Madagascar | Freedom House

Freedom of the Press

Madagascar

Madagascar

Freedom of the Press 2008

2008 Scores

Press Status

Partly Free

Press Freedom Score
(0 = best, 100 = worst)

48

Political Environment
(0 = best, 40 = worst)

19

Economic Environment
(0 = best, 30 = worst)

15

Although freedoms of speech and of the press are protected by the constitution, strict libel laws and other restrictions are used occasionally to muzzle the media. However, as in the previous year, no journalists were convicted of libel during 2007. In addition, unlike in the previous year, there were no reported incidents in which government authorities arrested journalists, and no journalists were attacked because of their work. However, in September Honore Tsabotogay, editor of the Catholic Church–owned Radio Rakama, was assaulted by supporters of the ruling party while he was shooting footage of vehicles transporting voters to polling stations. No action was taken against his attacker, but Tsabotogay was himself charged with “disrupting the election proceedings” by filming the transport; the charges were later dropped.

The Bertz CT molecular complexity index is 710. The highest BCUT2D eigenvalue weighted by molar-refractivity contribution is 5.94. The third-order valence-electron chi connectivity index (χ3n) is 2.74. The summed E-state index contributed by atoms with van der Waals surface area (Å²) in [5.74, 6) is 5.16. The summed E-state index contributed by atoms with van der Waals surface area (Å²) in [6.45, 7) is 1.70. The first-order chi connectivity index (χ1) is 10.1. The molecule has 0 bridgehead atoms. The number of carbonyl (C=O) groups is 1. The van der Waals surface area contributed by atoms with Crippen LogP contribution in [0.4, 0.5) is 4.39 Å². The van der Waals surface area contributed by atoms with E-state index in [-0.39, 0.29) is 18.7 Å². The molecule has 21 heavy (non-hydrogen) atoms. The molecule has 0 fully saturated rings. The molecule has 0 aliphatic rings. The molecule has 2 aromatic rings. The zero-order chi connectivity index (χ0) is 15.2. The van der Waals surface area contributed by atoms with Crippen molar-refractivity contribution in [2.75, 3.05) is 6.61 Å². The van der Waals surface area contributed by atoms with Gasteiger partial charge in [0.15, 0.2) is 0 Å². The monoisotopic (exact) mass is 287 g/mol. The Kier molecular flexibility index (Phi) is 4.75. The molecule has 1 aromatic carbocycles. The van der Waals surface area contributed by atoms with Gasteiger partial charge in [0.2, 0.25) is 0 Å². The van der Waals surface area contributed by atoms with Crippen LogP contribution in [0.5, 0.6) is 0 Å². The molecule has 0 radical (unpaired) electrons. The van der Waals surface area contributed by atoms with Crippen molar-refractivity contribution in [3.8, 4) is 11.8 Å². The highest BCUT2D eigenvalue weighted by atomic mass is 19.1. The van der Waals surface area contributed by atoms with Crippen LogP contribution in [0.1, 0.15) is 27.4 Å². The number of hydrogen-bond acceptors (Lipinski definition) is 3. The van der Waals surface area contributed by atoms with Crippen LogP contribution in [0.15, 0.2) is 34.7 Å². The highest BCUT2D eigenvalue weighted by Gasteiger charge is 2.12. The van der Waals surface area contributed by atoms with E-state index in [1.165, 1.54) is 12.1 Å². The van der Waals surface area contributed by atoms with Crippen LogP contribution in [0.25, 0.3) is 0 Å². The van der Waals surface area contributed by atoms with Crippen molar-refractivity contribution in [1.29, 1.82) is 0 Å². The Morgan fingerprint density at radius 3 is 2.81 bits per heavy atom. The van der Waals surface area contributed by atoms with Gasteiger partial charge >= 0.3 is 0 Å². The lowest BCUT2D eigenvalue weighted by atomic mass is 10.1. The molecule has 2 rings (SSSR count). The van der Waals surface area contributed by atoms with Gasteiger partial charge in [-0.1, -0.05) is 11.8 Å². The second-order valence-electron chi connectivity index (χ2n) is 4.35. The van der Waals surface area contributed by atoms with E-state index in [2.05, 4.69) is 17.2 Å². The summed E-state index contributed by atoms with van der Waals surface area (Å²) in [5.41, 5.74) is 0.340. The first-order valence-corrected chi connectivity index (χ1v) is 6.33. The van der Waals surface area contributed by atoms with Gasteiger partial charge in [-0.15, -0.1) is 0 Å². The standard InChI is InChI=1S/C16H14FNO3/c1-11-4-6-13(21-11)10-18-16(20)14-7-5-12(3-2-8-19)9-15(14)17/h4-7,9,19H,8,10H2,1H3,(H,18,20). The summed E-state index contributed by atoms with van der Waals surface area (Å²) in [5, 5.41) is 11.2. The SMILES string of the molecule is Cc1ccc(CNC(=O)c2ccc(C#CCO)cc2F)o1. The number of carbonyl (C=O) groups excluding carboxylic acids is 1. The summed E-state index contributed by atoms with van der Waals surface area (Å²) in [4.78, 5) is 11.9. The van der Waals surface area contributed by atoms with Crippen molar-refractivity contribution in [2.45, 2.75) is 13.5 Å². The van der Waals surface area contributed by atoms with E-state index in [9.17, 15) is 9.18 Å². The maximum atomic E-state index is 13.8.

In 2007, there were approximately 245 licensed radio stations, 12 registered daily newspapers, and 37 licensed television stations. The 1990 Law on Press Freedom was followed by the creation of privately owned FM radio stations and more critical political reporting by the print media. However, President Marc Ravalomanana owns the private Malagasy Broadcasting System, which operates the MBS TV and Radio MBS networks. In addition, many private radio stations in the capital are owned by Ravalomanana supporters. Owing to low pay, journalists are subject to bribery. Occasionally, the government also exerts pressure on private media outlets to curb their coverage of political issues and criticism of the government, causing many journalists to practice self-censorship. Poverty and fairly widespread illiteracy also mean that the print media are accessed primarily by the French-speaking urban elite. The internet is unrestricted by the government but was accessed by less than 1 percent of the population in 2007.